Twitter and Facebook were down some today due to “Denial of Service” (DoS) attacks. Here’s some information on what they are, how they occur, and what you can do as a netizen to help prevent them!
A DoS occurs when a malicious programmer or programmers unleash commands across thousands computers that have been infected with viruses (those computers are referred to as “zombies”) telling them to “hit” or visit a specific web site on a specific date and time. Large popular sites are typically the victim. These large sites (Google, Apple, Yahoo, Microsoft) have complex back end programming that make the site run as expected as well as front end programming to control the incoming traffic and direct it to available servers, known as load balancing.
A DoS attack is like thousands of people converging on Wal-mart for a giant sale and the crowd overwhelms itself thereby preventing anyone from getting in.
Say Wal-mart has 6 big front doors. As you approach the entrance a family of 5 shows up and heads for the first door. You naturally head for one of the other doors. You’ve “load balanced” yourself by picking an entrance that is less crowded. The routers that sit in front of the server farm that houses the Twitter WEB and DATABASE servers does that load balancing for the requests that come into Twitter. They notice that servers 1,5,8, and 10 are busy so they send your request for your Twitter page to server 2.
When hundreds of thousands of people (requests) rush the doors (front line routers) the doors just can’t organize (load balance) fast enough. And even if they could, the WEB and DATABASE servers sitting behind them can’t answer the requests for pages fast enough. Even if 100,000 people managed to get into the store, there wouldn’t be enough employees, shopping carts, or space to handle the crowd, and everything would screech to a halt.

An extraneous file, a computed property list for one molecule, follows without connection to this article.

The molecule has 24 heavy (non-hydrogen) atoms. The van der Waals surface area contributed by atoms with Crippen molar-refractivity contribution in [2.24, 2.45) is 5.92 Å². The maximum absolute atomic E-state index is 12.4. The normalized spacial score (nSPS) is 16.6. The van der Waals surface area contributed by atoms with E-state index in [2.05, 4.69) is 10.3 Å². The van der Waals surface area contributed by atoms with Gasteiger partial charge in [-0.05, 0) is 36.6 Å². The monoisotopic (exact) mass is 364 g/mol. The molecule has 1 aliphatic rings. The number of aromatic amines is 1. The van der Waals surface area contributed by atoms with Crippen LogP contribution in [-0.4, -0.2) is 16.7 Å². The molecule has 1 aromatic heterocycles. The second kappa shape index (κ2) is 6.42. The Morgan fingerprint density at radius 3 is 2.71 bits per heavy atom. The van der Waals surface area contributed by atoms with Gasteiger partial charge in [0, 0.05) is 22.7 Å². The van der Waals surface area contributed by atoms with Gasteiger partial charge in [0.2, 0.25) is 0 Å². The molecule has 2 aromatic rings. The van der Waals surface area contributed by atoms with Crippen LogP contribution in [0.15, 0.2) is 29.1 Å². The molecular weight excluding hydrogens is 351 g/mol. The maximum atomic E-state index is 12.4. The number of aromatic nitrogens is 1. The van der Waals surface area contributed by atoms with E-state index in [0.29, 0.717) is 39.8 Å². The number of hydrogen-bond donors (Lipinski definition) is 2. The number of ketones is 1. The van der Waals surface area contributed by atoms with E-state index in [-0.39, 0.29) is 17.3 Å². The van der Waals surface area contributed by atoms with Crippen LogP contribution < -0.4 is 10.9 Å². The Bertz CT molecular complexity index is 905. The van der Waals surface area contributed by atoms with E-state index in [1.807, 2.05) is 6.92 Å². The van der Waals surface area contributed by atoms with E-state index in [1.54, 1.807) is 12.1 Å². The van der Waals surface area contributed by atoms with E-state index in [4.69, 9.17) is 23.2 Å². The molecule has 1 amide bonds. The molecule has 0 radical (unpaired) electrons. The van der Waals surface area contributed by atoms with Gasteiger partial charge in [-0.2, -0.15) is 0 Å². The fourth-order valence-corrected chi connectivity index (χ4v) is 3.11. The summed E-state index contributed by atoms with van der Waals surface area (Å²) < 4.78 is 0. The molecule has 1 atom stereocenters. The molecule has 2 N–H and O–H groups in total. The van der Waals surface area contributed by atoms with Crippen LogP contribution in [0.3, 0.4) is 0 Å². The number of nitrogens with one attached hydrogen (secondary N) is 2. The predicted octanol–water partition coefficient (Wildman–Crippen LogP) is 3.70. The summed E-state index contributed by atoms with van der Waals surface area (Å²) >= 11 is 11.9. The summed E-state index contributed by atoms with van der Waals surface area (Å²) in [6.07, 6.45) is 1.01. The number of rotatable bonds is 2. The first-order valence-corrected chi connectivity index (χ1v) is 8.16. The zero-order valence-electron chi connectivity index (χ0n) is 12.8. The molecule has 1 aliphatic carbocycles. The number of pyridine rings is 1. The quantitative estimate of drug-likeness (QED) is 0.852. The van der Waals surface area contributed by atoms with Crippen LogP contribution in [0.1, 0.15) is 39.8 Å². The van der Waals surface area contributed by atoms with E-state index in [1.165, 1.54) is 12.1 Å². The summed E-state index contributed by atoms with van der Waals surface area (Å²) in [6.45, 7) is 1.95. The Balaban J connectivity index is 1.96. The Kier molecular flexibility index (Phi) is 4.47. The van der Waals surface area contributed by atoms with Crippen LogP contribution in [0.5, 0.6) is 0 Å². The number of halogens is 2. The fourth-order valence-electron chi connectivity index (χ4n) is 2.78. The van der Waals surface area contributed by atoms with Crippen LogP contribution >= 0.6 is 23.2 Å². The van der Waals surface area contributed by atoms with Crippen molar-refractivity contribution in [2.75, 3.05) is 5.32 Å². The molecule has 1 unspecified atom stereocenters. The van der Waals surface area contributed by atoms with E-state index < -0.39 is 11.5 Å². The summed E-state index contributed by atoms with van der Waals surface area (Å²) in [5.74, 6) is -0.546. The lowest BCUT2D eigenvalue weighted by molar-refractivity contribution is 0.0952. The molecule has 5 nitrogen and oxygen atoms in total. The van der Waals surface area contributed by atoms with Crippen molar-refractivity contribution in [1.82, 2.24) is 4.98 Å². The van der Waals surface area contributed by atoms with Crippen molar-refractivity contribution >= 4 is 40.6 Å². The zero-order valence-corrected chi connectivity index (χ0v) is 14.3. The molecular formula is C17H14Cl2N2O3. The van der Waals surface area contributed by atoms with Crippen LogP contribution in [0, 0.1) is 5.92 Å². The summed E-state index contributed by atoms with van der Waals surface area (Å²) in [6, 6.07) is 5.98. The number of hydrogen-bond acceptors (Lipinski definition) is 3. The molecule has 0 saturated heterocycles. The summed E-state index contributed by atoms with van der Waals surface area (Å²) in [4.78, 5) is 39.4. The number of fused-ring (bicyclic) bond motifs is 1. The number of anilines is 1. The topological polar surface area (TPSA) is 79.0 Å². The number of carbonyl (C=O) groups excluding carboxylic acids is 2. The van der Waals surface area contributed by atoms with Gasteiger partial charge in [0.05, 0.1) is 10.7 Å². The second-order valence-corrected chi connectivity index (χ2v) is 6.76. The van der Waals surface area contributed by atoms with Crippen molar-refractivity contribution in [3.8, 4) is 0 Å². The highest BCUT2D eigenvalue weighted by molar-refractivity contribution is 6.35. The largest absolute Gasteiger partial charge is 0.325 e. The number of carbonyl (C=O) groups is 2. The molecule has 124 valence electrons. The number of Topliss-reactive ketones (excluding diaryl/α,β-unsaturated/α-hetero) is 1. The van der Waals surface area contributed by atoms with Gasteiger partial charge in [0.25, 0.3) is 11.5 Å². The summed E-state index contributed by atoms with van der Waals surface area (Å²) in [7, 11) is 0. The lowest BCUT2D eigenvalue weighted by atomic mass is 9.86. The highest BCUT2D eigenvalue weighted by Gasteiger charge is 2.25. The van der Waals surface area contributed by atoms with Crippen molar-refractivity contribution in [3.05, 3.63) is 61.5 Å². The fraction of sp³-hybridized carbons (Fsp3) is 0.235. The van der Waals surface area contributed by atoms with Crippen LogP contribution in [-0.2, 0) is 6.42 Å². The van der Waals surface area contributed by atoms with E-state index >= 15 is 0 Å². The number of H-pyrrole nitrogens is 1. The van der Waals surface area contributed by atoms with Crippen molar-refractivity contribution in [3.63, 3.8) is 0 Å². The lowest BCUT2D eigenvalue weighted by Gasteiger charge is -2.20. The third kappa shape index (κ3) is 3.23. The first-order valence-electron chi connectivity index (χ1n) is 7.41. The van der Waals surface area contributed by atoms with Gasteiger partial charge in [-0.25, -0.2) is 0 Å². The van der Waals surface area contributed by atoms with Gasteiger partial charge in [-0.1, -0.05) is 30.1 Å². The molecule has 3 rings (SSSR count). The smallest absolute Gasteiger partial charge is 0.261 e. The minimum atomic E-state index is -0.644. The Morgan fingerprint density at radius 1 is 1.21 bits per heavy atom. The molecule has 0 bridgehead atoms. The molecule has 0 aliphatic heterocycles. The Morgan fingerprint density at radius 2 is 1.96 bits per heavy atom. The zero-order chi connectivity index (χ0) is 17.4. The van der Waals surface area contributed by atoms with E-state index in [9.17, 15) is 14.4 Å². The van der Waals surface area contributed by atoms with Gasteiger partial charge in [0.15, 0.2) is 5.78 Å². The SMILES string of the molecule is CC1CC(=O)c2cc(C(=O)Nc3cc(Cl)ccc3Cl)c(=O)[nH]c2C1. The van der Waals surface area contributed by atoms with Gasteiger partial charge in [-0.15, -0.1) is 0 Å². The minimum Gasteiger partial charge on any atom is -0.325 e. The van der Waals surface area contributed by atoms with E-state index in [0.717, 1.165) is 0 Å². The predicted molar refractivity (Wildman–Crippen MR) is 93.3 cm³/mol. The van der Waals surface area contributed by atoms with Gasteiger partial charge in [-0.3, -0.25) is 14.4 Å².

Hacking is when a malicious entity actually gains direct access and control of the WEB and DATABASE servers. That DID NOT happen today. Today was the DOS attack – the swarm of hundreds of thousands of simultaneous requests that overwhelmed the ability of the Twitter servers to respond. There is very little that can be done about that, because the attack is actually carried out by “zombie machines” – perhaps even the one on your desk via which you are reading this article!
I am not kidding.
If you have a PC, and you run a Windows OS, and you are not incredibly vigilant about your anti-spyware software, there is a decent chance that you have inadvertently been infected with viruses and your machine could be used to unknowingly join the other “zombie” PCs and assist in these DoS attacks.
System Administrators (Sys Admins) see malicious efforts to hack into their sites frequently. You rarely see a well-managed site actually get hacked, as there is a lot a Sys Admin can do to protect from the inside. Much less can be done to protect from zombies converging on the outside. By looking at the unique IP address of the attempted hacker, a Sys Admin can block incoming traffic from that IP or group of related IP addresses. With a DoS attack, the requests are literally coming from all over the world, via unsuspecting zombie computers that are infected with a virus.
Now please go out and get a Mac or go clean up your PC!